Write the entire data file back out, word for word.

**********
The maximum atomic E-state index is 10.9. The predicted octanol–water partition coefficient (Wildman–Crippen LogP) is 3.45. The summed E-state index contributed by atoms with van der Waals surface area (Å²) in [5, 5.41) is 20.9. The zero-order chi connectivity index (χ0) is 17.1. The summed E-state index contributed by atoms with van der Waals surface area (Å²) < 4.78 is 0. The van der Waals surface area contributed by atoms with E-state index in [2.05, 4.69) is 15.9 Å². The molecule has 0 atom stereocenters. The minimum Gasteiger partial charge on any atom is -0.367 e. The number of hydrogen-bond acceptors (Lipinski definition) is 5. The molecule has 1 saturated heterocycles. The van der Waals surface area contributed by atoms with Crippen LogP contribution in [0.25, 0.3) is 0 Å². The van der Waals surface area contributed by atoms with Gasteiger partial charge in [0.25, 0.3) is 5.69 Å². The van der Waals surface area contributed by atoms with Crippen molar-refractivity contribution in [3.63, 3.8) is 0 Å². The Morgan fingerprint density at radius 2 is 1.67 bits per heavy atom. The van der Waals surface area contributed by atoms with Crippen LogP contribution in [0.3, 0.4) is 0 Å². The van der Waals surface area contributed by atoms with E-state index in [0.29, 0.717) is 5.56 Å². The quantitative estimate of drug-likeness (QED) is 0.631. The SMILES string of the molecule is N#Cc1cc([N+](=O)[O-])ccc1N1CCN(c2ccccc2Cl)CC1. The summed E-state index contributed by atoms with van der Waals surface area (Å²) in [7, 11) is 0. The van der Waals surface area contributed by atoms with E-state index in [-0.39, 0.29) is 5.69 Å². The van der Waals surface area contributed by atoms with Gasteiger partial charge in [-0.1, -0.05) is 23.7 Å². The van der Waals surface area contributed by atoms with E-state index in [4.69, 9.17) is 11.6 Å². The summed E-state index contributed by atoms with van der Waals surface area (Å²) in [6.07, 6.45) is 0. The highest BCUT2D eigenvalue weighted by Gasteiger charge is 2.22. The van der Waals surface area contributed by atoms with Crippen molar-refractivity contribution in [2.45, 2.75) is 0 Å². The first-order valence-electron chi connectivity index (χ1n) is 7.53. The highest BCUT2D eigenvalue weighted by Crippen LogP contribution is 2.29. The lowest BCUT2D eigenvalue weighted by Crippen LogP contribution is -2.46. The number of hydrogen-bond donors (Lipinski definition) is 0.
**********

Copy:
The maximum atomic E-state index is 10.9. The predicted octanol–water partition coefficient (Wildman–Crippen LogP) is 3.45. The summed E-state index contributed by atoms with van der Waals surface area (Å²) in [5, 5.41) is 20.9. The zero-order chi connectivity index (χ0) is 17.1. The summed E-state index contributed by atoms with van der Waals surface area (Å²) < 4.78 is 0. The van der Waals surface area contributed by atoms with E-state index in [2.05, 4.69) is 15.9 Å². The molecule has 0 atom stereocenters. The minimum Gasteiger partial charge on any atom is -0.367 e. The number of hydrogen-bond acceptors (Lipinski definition) is 5. The molecule has 1 saturated heterocycles. The van der Waals surface area contributed by atoms with Crippen LogP contribution in [0.25, 0.3) is 0 Å². The van der Waals surface area contributed by atoms with Gasteiger partial charge in [0.25, 0.3) is 5.69 Å². The van der Waals surface area contributed by atoms with Crippen molar-refractivity contribution in [3.63, 3.8) is 0 Å². The Morgan fingerprint density at radius 2 is 1.67 bits per heavy atom. The van der Waals surface area contributed by atoms with Crippen LogP contribution in [0.3, 0.4) is 0 Å². The van der Waals surface area contributed by atoms with E-state index in [0.29, 0.717) is 5.56 Å². The quantitative estimate of drug-likeness (QED) is 0.631. The SMILES string of the molecule is N#Cc1cc([N+](=O)[O-])ccc1N1CCN(c2ccccc2Cl)CC1. The summed E-state index contributed by atoms with van der Waals surface area (Å²) in [7, 11) is 0. The van der Waals surface area contributed by atoms with E-state index in [-0.39, 0.29) is 5.69 Å². The van der Waals surface area contributed by atoms with Gasteiger partial charge in [-0.1, -0.05) is 23.7 Å². The van der Waals surface area contributed by atoms with E-state index in [4.69, 9.17) is 11.6 Å². The summed E-state index contributed by atoms with van der Waals surface area (Å²) in [6.07, 6.45) is 0. The highest BCUT2D eigenvalue weighted by Gasteiger charge is 2.22. The van der Waals surface area contributed by atoms with Crippen molar-refractivity contribution in [2.45, 2.75) is 0 Å². The first-order valence-electron chi connectivity index (χ1n) is 7.53. The highest BCUT2D eigenvalue weighted by Crippen LogP contribution is 2.29. The lowest BCUT2D eigenvalue weighted by Crippen LogP contribution is -2.46. The number of hydrogen-bond donors (Lipinski definition) is 0.